Agrippa the Skeptic

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Agrippa (Greek: Ἀγρίππας) was a Pyrrhonist philosopher who probably lived towards the end of the 1st century CE. He is regarded as the author of "The Five Tropes (or Modes, in Greek: τρόποι) of Agrippa", which are purported to establish the necessity of suspending judgment (epoché). Read more on Wikipedia

Since 2007, the English Wikipedia page of Agrippa the Skeptic has received more than 109,116 page views. His biography is available in 26 different languages on Wikipedia (up from 25 in 2019). Agrippa the Skeptic is the 483rd most popular philosopher (down from 477th in 2019).

Agrippa the skeptic is most famous for his book, "De occulta philosophia," in which he argues that it is impossible to know anything about the supernatural world because we cannot know what is natural and what is supernatural.

Memorability Metrics

  • 110k

    Page Views (PV)

  • 59.98

    Historical Popularity Index (HPI)

  • 26

    Languages Editions (L)

  • 8.13

    Effective Languages (L*)

  • 2.01

    Coefficient of Variation (CV)

Page views of Agrippa the Skeptics by language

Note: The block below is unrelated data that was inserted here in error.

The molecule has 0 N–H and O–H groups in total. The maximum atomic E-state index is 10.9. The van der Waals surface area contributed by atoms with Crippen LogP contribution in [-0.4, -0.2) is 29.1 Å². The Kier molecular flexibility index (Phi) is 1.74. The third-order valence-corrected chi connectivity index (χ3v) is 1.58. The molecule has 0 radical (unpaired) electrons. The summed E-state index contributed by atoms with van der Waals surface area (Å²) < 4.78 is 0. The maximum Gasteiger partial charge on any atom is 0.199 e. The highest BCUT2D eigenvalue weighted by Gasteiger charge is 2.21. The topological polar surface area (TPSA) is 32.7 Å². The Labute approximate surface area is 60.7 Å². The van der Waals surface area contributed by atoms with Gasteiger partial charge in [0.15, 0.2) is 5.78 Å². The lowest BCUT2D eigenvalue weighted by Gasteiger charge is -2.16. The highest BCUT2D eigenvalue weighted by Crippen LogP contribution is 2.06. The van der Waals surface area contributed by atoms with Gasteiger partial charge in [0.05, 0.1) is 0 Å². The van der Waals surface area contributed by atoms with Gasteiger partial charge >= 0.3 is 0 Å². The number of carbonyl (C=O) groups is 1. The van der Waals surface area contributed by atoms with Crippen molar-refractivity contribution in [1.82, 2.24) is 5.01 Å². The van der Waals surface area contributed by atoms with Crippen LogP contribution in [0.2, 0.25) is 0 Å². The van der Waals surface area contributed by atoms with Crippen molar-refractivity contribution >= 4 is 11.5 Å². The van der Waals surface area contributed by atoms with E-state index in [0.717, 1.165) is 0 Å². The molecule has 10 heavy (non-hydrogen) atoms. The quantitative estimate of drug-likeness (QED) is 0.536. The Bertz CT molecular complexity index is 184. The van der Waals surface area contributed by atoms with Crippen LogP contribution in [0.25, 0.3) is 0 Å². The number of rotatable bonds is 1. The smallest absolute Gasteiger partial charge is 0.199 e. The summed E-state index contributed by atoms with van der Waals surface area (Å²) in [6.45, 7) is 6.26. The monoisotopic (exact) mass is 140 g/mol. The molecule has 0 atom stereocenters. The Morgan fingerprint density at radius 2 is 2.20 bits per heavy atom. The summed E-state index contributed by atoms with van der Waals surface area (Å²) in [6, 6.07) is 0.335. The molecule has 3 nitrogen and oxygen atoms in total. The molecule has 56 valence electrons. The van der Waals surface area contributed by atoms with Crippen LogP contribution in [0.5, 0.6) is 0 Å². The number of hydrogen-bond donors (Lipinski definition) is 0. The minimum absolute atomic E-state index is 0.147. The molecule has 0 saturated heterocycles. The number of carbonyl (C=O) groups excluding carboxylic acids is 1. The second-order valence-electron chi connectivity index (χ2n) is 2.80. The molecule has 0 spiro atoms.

Over the past year Agrippa the Skeptic has had the most page views in the with 15,245 views, followed by French (3,430), and German (3,406). In terms of yearly growth of page views the top 3 wikpedia editions are Icelandic (91.42%), Hungarian (57.86%), and Bulgarian (45.14%)


Among philosophers, Agrippa the Skeptic ranks 483 out of 1,267Before him are Jyotirao Phule, Giovanni Girolamo Saccheri, Willard Van Orman Quine, Arete of Cyrene, Yan Hui, and Madhvacharya. After him are Yi Hwang, Norberto Bobbio, Hegesias of Cyrene, Themistius, Ibn al-Rawandi, and Anaxarchus.

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Among people born in 100, Agrippa the Skeptic ranks 27Before him are Philip the Evangelist, Agabus, Aretaeus of Cappadocia, Claudia Acte, Domitia Longina, and Valentinus. After him are Saint Sabina, Vologases III of Parthia, Simeon of Jerusalem, Marcus Cornelius Fronto, Marinus of Tyre, and Praxedes. Among people deceased in 100, Agrippa the Skeptic ranks 41Before him are Philip the Evangelist, Gaius Julius Civilis, Papias of Hierapolis, Agabus, Mary of Bethany, and Claudia Acte. After him are Saint Petronilla, Judas of Galilee, Locusta, Marcus Ulpius Traianus the Elder, Valerius Gratus, and Livia Orestilla.

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